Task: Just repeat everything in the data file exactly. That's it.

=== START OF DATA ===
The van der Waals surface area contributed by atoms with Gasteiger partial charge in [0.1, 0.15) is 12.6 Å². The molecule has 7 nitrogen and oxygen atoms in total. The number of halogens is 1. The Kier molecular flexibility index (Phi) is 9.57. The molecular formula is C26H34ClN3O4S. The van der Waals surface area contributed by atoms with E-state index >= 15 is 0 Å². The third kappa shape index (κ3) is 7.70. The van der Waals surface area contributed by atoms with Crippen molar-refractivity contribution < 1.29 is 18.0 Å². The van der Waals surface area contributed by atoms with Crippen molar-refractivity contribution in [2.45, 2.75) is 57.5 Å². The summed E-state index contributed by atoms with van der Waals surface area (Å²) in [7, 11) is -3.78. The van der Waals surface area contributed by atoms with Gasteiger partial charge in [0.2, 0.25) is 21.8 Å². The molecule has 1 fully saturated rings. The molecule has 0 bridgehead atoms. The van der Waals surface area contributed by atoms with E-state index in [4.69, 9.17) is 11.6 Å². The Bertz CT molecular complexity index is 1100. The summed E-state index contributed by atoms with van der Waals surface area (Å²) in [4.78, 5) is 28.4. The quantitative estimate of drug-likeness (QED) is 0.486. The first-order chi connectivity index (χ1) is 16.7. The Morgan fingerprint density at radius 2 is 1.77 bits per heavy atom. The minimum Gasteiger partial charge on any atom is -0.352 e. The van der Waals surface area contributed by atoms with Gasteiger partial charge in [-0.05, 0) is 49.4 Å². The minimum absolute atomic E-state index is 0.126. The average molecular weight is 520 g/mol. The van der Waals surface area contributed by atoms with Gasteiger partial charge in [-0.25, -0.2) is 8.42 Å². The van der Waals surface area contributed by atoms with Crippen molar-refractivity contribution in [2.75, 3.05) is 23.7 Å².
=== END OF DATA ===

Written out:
The van der Waals surface area contributed by atoms with Gasteiger partial charge in [0.1, 0.15) is 12.6 Å². The molecule has 7 nitrogen and oxygen atoms in total. The number of halogens is 1. The Kier molecular flexibility index (Phi) is 9.57. The molecular formula is C26H34ClN3O4S. The van der Waals surface area contributed by atoms with E-state index >= 15 is 0 Å². The third kappa shape index (κ3) is 7.70. The van der Waals surface area contributed by atoms with Crippen molar-refractivity contribution < 1.29 is 18.0 Å². The van der Waals surface area contributed by atoms with Crippen molar-refractivity contribution in [2.45, 2.75) is 57.5 Å². The summed E-state index contributed by atoms with van der Waals surface area (Å²) in [7, 11) is -3.78. The van der Waals surface area contributed by atoms with Gasteiger partial charge in [0.2, 0.25) is 21.8 Å². The molecule has 1 fully saturated rings. The molecule has 0 bridgehead atoms. The van der Waals surface area contributed by atoms with E-state index in [4.69, 9.17) is 11.6 Å². The Bertz CT molecular complexity index is 1100. The summed E-state index contributed by atoms with van der Waals surface area (Å²) in [4.78, 5) is 28.4. The quantitative estimate of drug-likeness (QED) is 0.486. The first-order chi connectivity index (χ1) is 16.7. The Morgan fingerprint density at radius 2 is 1.77 bits per heavy atom. The minimum Gasteiger partial charge on any atom is -0.352 e. The van der Waals surface area contributed by atoms with Gasteiger partial charge in [-0.05, 0) is 49.4 Å². The minimum absolute atomic E-state index is 0.126. The average molecular weight is 520 g/mol. The van der Waals surface area contributed by atoms with Gasteiger partial charge in [-0.25, -0.2) is 8.42 Å². The van der Waals surface area contributed by atoms with Crippen molar-refractivity contribution in [2.75, 3.05) is 23.7 Å².